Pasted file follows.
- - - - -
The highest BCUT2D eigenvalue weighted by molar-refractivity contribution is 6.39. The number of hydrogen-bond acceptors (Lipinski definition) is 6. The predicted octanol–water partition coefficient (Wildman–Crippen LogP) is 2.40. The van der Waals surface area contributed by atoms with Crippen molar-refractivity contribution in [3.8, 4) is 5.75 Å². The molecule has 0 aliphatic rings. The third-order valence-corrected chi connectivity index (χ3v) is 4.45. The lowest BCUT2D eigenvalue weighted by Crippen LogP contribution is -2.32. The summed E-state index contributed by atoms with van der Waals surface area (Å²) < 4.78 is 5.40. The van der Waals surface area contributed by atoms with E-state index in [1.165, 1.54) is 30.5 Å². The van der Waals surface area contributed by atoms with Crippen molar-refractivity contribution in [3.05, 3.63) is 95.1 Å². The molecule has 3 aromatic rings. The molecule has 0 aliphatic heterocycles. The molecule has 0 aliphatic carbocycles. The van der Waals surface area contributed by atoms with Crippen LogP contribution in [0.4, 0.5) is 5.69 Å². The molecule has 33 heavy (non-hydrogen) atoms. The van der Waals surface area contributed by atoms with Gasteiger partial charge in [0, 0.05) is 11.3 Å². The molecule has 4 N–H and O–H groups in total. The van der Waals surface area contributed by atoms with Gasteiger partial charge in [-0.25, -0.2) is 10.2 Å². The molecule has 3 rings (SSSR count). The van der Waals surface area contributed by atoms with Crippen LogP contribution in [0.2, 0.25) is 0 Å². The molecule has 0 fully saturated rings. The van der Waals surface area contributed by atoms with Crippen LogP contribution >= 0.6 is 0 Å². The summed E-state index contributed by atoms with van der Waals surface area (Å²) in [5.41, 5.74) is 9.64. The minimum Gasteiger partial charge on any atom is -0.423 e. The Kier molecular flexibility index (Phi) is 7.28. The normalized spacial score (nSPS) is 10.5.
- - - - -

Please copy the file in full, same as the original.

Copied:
The highest BCUT2D eigenvalue weighted by molar-refractivity contribution is 6.39. The number of hydrogen-bond acceptors (Lipinski definition) is 6. The predicted octanol–water partition coefficient (Wildman–Crippen LogP) is 2.40. The van der Waals surface area contributed by atoms with Crippen molar-refractivity contribution in [3.8, 4) is 5.75 Å². The molecule has 0 aliphatic rings. The third-order valence-corrected chi connectivity index (χ3v) is 4.45. The lowest BCUT2D eigenvalue weighted by Crippen LogP contribution is -2.32. The summed E-state index contributed by atoms with van der Waals surface area (Å²) < 4.78 is 5.40. The van der Waals surface area contributed by atoms with E-state index in [1.165, 1.54) is 30.5 Å². The van der Waals surface area contributed by atoms with Crippen molar-refractivity contribution in [3.05, 3.63) is 95.1 Å². The molecule has 3 aromatic rings. The molecule has 0 aliphatic heterocycles. The molecule has 0 aliphatic carbocycles. The van der Waals surface area contributed by atoms with Crippen LogP contribution in [0.4, 0.5) is 5.69 Å². The molecule has 33 heavy (non-hydrogen) atoms. The van der Waals surface area contributed by atoms with Gasteiger partial charge in [0, 0.05) is 11.3 Å². The molecule has 4 N–H and O–H groups in total. The van der Waals surface area contributed by atoms with Gasteiger partial charge in [-0.25, -0.2) is 10.2 Å². The molecule has 3 rings (SSSR count). The van der Waals surface area contributed by atoms with Crippen LogP contribution in [0.2, 0.25) is 0 Å². The molecule has 0 fully saturated rings. The van der Waals surface area contributed by atoms with Crippen LogP contribution >= 0.6 is 0 Å². The summed E-state index contributed by atoms with van der Waals surface area (Å²) in [5.41, 5.74) is 9.64. The minimum Gasteiger partial charge on any atom is -0.423 e. The Kier molecular flexibility index (Phi) is 7.28. The normalized spacial score (nSPS) is 10.5.